The US Department of Justice (DOJ) has reportedly sought information from at least two of Live Nation-owned Ticketmaster's rival ticketing companies, as part of the ongoing look into the company’s dominance in the ticketing industry.
Bloomberg has reported that people familiar with the probe have said ticketing platform SeatGeek and ticketing and technology provider, with a focus on college athletics, Paciolan have received document requests. The civil investigative demands were sent last month and sought details on the primary ticketing market and the resale market.
Since Live Nation’s merger with Ticketmaster in 2010, the company has been operating under a ‘consent decree’ with certain restrictions. These include not retaliating against venues that switched promoters or ticketing services for example.
Live Nation Entertainment had to enter a new settlement in 2019 after it was found by antitrust lawyers to have violated its promises. This was extended for five-and-a-half years.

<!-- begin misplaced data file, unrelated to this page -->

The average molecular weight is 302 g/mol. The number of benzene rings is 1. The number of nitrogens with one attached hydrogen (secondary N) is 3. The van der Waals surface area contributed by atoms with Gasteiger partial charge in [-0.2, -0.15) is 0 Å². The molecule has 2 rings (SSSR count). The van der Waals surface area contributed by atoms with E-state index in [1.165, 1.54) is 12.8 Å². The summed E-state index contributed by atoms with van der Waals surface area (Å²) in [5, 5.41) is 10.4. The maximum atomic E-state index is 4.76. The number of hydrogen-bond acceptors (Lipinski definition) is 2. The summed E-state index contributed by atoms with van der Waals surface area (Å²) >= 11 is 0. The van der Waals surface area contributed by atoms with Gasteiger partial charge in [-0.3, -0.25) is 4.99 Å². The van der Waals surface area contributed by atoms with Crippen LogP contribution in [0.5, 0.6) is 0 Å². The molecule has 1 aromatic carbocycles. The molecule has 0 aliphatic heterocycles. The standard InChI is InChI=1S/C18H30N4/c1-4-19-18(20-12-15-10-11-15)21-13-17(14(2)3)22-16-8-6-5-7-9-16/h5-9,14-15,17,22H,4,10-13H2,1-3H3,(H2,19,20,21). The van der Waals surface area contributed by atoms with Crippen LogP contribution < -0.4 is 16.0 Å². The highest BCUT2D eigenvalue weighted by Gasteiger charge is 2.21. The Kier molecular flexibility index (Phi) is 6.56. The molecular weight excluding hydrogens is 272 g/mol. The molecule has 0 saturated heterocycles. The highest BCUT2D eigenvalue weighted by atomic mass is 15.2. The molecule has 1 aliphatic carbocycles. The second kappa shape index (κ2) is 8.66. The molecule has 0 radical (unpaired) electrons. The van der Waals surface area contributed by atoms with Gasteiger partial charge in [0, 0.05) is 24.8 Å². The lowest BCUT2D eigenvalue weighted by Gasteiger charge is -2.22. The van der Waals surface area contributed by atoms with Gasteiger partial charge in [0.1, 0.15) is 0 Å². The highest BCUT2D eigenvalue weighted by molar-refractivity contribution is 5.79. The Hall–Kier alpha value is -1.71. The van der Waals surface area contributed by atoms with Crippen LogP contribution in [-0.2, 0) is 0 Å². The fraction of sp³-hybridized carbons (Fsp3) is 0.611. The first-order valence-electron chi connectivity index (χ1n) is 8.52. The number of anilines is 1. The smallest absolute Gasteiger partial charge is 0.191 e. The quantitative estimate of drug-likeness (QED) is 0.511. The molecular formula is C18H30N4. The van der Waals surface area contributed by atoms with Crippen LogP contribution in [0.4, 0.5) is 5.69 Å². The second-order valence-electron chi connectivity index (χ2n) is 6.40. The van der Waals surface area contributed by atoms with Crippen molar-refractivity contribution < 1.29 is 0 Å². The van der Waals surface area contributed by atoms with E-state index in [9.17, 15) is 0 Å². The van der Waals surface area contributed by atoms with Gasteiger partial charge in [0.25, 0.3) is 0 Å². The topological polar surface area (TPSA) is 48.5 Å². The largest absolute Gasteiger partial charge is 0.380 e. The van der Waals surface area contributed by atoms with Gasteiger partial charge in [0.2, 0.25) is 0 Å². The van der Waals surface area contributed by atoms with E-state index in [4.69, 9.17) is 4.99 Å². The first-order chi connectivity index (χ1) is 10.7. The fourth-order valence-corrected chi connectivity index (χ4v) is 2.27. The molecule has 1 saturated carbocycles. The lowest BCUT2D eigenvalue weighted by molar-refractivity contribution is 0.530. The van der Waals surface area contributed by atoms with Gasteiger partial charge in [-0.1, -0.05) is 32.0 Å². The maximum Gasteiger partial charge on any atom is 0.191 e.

In January, Live Nation Entertainment’s president and chief financial officer Joe Berchtold was criticised heavily at a Senate Judiciary Committee hearing in Washington DC, surrounding the topic of competition in the ticketing sector.
SeatGeek was represented at the hearing by its chief executive, Jack Groetzinger.
Ticketmaster has said that it believes it controls around 50% to 60% of the market for primary ticket sales in the US, and 20% to 25% of the resale market. However, others would say its market share is as high as 80%.
The hearing followed the Taylor Swift situation at the end of last year, where fans faced hours of waiting to be able to buy tickets for the singer’s Eras Tour. Eventually, Ticketmaster cancelled the general sale due to low inventory. The ticketing company then said it had faced high levels of bot attacks and fans without presale codes trying to access the website, leading to the issues.
Live Nation Entertainment then launched its support for a FAIR Ticketing Act to to tackle the bots. Over 20 live music businesses, including the likes of Universal Music Group and Creative Artists Agency, have shown their support for the initiative.